The line between principles and platitudes is a narrow one. Both sorts of assertions are true and both can put into a few words concepts that otherwise require many paragraphs to explain. But principles and platitudes are not the same thing; in the face of concrete questions needing practical resolution, principles inform good decision-making, while platitudes derail it.
Catholic World News reports: “Looking forward to the October meeting of the Synod of Bishops, the president of the Pontifical Council for the Family has said that the status of Catholics who are divorced and remarried ‘should be looked at with a merciful eye. Mercy is not blind, and does not oppose the truth, [but] mercy is the suprema lex.’”
For starters, no, mercy is not the supreme law in the Church, but I’ll deal with that in a moment. First, we need to be alert to platitudes being substituted for principles when faced with concrete questions about divorce, ‘remarriage’, and reception of holy Communion.
One must ask, what does it really mean to say that divorced-and-remarried Catholics should “be looked at with a merciful eye”?
Pray, exactly who in the Church, nay in the world, should not be looked at “with a merciful eye”? No one, I would venture. But if everyone stands in need of a merciful eye, then singling out one portion of humanity as deserving to be looked at with a merciful eye either tells us absolutely nothing we didn’t already know, or implies that this portion of humanity has somehow been denied mercy; now, if that is the prelate’s claim, he should feel free to make it—and then be prepared to defend it.
But if that is not his claim, his admonition to others to look at divorced-and-remarried Catholics with a merciful eye amounts to a platitude, that is, a true statement but not one that advances the practical resolution of a pressing pastoral question. No matter how it sounds.
Now, about mercy being the “supreme law” of the Church.
Sure, one can defend that assertion. Problem is, one can defend about a dozen other things as being the “supreme law” of the Church. What about love? What about charity? What about evangelization? What about the divine liturgy and worship of God? And so on.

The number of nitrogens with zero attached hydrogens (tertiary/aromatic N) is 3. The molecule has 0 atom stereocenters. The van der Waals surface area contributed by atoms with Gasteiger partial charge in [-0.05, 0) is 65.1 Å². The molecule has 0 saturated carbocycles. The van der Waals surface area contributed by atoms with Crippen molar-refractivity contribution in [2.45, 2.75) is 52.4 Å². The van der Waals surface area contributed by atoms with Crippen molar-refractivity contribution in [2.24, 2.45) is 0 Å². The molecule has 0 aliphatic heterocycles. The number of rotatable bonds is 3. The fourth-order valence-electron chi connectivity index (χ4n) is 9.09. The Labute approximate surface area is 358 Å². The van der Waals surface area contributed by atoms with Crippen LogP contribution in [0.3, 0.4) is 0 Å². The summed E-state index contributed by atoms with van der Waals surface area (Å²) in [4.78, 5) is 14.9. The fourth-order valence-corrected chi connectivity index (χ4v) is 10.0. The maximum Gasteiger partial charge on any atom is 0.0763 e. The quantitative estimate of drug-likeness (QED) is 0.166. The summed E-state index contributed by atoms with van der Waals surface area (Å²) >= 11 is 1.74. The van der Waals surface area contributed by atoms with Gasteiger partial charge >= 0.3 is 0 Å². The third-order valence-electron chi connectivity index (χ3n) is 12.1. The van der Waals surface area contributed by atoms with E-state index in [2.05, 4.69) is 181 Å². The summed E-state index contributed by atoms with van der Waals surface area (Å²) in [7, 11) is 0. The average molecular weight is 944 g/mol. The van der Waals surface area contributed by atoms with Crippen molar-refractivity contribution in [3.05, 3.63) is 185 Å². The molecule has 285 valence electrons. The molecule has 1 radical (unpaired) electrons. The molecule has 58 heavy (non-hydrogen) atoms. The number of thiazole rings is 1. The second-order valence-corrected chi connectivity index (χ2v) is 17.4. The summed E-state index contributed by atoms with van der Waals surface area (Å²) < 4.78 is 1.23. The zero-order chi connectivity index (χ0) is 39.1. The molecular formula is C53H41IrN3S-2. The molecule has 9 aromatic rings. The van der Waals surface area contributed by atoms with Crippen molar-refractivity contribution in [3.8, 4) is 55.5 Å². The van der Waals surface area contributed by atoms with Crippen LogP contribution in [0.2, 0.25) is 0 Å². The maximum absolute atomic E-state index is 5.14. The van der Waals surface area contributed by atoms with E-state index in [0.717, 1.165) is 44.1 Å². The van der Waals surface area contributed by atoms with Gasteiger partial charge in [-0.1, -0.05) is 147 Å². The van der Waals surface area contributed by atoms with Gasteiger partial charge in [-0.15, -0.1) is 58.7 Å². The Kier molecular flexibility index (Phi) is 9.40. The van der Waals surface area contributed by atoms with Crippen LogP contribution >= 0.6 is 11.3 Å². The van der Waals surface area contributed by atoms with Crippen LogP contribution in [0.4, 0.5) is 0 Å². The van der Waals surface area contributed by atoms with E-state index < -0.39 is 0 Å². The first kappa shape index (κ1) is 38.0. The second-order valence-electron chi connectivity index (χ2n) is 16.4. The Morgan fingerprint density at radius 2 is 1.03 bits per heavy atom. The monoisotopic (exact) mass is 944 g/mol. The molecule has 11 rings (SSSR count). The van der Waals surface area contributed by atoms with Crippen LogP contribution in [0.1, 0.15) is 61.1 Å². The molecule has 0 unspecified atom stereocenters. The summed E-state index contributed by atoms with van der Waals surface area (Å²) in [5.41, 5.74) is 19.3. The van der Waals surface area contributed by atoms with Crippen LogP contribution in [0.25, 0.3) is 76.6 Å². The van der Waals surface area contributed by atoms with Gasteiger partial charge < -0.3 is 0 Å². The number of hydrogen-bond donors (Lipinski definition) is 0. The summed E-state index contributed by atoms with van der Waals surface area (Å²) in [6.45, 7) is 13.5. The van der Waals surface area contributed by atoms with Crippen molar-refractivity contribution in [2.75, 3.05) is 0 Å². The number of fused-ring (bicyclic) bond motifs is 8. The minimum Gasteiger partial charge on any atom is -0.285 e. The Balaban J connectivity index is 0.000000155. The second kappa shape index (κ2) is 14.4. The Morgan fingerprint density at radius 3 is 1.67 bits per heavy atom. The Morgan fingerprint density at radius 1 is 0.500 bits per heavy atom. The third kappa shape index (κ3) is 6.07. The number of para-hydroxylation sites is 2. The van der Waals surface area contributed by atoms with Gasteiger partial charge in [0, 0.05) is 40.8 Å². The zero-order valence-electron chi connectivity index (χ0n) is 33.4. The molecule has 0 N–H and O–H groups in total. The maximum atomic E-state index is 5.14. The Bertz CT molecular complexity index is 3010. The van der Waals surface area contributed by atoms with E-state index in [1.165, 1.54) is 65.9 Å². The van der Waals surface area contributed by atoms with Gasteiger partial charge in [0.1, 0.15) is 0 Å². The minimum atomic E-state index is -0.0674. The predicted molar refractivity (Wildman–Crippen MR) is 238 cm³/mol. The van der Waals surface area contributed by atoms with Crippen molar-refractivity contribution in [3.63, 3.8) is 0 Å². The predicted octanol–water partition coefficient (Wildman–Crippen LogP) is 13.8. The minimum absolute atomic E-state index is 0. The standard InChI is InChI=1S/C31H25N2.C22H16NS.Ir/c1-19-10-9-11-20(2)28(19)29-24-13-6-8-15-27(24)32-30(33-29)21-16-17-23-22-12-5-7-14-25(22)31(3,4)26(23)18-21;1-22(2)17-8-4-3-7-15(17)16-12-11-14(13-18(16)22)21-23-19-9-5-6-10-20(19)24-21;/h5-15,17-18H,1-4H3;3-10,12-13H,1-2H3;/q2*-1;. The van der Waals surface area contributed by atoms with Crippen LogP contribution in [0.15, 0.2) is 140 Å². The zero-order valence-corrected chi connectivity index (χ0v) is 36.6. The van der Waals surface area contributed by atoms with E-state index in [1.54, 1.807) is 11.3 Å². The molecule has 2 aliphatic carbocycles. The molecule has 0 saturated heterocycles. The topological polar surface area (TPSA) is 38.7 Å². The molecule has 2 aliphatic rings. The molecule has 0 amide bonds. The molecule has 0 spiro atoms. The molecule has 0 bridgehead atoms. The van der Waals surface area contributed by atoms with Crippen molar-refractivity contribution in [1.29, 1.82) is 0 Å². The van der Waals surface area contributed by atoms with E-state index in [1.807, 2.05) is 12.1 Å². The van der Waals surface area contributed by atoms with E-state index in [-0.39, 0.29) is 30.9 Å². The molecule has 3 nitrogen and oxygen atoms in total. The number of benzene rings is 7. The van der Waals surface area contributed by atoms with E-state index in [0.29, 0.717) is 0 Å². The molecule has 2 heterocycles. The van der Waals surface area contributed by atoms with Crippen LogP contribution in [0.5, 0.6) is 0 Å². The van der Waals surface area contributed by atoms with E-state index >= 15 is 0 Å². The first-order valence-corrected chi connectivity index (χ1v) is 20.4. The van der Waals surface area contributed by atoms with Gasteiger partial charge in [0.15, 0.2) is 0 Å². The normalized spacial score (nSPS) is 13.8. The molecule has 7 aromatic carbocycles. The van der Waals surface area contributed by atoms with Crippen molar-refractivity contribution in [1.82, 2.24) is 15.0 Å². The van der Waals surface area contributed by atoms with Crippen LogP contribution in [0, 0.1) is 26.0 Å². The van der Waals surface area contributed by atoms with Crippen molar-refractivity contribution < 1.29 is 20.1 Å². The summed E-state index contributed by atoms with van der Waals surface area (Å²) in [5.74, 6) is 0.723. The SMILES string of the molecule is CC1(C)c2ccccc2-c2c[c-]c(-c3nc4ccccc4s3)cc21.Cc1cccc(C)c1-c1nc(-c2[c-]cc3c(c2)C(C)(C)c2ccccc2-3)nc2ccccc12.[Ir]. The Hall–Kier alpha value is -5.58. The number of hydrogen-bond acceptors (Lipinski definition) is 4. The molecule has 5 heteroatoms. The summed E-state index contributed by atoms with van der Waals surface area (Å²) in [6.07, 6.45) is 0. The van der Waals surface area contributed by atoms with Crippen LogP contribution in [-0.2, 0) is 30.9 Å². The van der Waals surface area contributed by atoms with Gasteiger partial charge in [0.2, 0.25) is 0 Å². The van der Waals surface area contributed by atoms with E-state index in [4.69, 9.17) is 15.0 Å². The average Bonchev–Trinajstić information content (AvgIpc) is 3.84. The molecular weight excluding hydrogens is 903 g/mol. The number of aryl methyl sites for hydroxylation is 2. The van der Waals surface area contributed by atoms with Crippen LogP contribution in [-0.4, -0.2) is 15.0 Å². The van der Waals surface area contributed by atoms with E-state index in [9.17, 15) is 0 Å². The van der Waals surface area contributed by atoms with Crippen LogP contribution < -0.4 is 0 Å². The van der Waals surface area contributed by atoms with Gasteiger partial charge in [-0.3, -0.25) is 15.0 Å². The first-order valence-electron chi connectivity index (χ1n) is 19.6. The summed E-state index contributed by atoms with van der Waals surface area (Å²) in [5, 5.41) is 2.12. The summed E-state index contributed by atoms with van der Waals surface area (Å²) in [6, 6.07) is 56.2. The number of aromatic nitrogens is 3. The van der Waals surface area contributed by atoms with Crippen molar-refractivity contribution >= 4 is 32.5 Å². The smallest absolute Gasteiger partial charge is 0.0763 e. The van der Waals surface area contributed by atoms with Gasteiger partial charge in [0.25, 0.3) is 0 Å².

The Church Defines Her Teaching Based on the Words of Christ
We must be very careful about asserting any given principle of action as being the supreme anything in something as complex as the Mystical Body of Christ, for what is “supreme” in the Church is often a matter of context. Sever assertions of supremacy in the Church from their ecclesial context and confusion quickly arises. (Want a canonical example? Read Canons 331 and 336, and tell me where rests supreme and full power in the Church.)
But since the prelate invoked law, let me frankly observe that canon law does not, as it happens, cite “mercy” as the supreme law of the Church. Instead, Canon 1752, the final canon of the 1983 Code, states that “the salvation of souls … must always be the supreme law of the Church.”
Variations on this theme (e.g., salus animarum et bonum Ecclesiae) are common in theological literature and have, I think, just as sound a claim on our thinking as does the assertion that mercy is the supreme law of the Church in regard to divorced-and-remarried Catholics and, while we’re at it, to any other Catholics.
Those who invoke platitudes as if they were principles enjoy a rhetorical advantage, of course, in that it is hard to disagree with the content of most platitudes, being, as they are, almost always true. (Anyone want to count the nanoseconds that it will take for someone to decry this post as a denial that divorced-and-remarried Catholics should be looked at with a merciful eye?).
Nevertheless, the gravity and the clarity of Christ’s teaching against divorce and remarriage are beyond reasonable dispute and the obligation of the Church to uphold the integrity of the sacraments, of all the sacraments, is clear. To those struggling against the easy substitution of platitudes for sound and principled thinking about these and related vital matters, I can only say, shoulder on.